The planet Earth has been experiencing constant heating and cooling due to the varying amount of sunlight and other forces influencing the humidity of the earth surface. (Kelley et al. 2015). Global warming entails the rapid adjustments in the temperature of the universe for the past few years due to human activities like the release of greenhouse gases, which result especially from human beings burning fossil fuels. From the records by NASA, the global temperature has risen by about 0.4 degrees within 98 years, and this has made the temperature to be nearly double in only 50 years (Kelley et al. 2015). Global warming is very dangerous to human life; we have to control it to ensure that earth remains conducive for human life.
There is a possibility of temperature continuing to increase even further if it is not controlled. Aspects of global warming, therefore, includes the greenhouse effect (Nordhaus et al. 2014). Estimation shows that about 30 percent of the total radiation from the goes back to the atmosphere by radiation from the bright facades. The atmosphere, land and the oceans absorb the remaining percentage, and this is what heats up the whole world. As these surfaces get heated, they radiate back heat to the atmosphere, and this is what determines the daily temperatures we experience (Nordhaus et al. 2014). The water vapor and greenhouse house gases absorb the radiation back into the atmosphere. After absorbing the radiated heat from the earth surface, greenhouse gas molecules plus microscopic water droplets converts to small heaters, which radiates heat in all directions.
Thus, the energy radiated back to the atmosphere is what heats the lower atmosphere. The greenhouse effect raises the earth’s temperature, which would otherwise be as low as -18 degrees Celsius as a substitute to the 15 degrees Celsius experienced today (Jeppesen et al. 2015). Despite the advantage of the greenhouse effect, scientists are, however, worried of the constant increase in the gases concentration in the air. Human activities like burning of fossil fuels and the destruction of forests, which creates the balance of greenhouse gases in the troposphere. This has thus resulted in the existence of more greenhouse gases in the atmosphere, which makes infrared energy emitted from the ground to end being absorbed by atmospheric gases (Jeppesen et al. 25). The increase in temperature also known as global warming has more side effects than just the temperature increase. The side effects include changes in the rainfall patterns, melting of glacier ice in the Arctic region, which in turn raises the sea level, increasing the lengths of growing seasons in certain areas and even alteration of range for some infectious diseases.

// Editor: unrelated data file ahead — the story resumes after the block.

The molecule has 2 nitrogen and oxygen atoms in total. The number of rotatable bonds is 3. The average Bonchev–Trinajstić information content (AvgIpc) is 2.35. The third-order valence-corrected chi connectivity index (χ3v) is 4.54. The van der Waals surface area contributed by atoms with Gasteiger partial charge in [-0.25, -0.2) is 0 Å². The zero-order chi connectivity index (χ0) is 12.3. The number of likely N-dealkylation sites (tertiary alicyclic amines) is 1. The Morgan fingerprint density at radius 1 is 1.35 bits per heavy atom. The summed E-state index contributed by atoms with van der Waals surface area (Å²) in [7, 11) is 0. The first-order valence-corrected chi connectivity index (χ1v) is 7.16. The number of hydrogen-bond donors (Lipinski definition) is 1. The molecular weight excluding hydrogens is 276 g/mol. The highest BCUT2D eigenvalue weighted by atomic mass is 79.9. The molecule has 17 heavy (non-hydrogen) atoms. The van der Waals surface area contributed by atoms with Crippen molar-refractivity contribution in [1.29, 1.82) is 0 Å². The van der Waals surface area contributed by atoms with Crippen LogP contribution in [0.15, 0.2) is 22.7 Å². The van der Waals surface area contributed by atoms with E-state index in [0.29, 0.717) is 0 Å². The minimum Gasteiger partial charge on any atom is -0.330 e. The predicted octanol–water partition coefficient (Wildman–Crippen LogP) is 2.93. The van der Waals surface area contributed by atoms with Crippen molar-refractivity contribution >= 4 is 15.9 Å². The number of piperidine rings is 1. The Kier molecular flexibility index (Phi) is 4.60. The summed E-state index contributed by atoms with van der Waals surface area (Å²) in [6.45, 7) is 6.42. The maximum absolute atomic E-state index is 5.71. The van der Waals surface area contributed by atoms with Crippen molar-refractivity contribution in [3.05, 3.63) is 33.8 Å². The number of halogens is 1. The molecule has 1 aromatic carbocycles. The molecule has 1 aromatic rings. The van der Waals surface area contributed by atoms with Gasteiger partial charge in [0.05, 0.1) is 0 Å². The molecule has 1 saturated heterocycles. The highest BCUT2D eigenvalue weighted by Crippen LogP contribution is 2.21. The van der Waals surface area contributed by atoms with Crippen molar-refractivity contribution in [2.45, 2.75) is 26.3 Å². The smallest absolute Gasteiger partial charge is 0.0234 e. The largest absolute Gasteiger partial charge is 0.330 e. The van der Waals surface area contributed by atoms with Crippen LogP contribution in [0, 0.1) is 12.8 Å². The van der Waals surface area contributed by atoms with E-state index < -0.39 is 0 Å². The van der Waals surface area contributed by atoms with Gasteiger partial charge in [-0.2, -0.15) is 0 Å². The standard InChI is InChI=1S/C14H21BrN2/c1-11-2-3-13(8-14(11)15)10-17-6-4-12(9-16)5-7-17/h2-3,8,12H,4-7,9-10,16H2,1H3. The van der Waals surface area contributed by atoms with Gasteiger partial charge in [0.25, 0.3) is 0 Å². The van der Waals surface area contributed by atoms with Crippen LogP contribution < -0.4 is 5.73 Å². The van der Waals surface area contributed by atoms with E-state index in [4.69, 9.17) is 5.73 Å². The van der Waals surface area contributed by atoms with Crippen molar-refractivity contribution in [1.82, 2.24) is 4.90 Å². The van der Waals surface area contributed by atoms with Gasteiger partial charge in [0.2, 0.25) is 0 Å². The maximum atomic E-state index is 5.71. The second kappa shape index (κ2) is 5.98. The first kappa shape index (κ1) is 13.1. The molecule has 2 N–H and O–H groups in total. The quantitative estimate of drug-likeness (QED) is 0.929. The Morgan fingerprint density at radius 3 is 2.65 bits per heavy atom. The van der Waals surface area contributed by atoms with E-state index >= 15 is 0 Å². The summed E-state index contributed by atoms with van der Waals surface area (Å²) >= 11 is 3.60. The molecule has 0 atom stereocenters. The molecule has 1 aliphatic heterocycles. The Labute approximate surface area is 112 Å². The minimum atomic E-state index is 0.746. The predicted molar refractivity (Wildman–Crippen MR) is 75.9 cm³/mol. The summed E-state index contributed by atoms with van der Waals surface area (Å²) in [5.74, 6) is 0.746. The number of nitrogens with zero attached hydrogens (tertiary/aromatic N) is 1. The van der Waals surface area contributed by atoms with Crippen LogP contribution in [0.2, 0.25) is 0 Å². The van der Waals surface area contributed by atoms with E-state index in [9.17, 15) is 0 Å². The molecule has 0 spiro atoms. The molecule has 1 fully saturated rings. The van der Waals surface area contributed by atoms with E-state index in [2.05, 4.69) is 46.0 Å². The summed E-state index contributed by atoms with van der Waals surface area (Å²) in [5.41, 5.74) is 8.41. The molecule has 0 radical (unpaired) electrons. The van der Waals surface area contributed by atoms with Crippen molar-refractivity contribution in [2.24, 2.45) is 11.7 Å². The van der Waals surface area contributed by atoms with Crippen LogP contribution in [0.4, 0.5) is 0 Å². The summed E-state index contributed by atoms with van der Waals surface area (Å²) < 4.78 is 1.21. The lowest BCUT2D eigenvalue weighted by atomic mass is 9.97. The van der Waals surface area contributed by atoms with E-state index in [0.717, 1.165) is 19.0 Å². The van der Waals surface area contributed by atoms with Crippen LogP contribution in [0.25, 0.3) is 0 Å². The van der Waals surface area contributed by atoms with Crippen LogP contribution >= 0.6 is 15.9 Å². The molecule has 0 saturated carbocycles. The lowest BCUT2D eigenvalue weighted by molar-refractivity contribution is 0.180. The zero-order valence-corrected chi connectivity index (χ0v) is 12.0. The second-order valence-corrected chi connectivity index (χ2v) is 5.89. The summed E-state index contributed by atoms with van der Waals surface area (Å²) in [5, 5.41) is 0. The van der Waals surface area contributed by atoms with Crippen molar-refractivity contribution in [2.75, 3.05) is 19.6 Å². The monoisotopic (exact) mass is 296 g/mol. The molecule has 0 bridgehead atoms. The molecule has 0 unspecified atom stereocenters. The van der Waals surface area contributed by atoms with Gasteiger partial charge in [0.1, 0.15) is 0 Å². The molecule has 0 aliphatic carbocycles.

In summary global warming is constantly increasing the greenhouse gases, which causes an imbalance in the control of infrared radiations that are responsible for temperature changes in the earth. Scientists are trying to ensure that they control all this effectively by putting in place measures to counteract this situation.
Nordhaus, W. D. (2014). A question of balance: Weighing the options on global warming policies. Yale University Press.
Kelley, C. P., Mohtadi, S., Cane, M. A., Seager, R., & Kushnir, Y. (2015). Climate change in the Fertile Crescent and implications of the recent Syrian drought. Proceedings of the National Academy of Sciences, 112(11).
Jeppesen, E., Brucet, S., Naselli-Flores, L., Papastergiadou, E., Stefanidis, K., Noges, T., … & Bucak, T. (2015). Ecological impacts of global warming and water abstraction on lakes and reservoirs due to changes in water level and related changes in salinity. Hydrobiologia.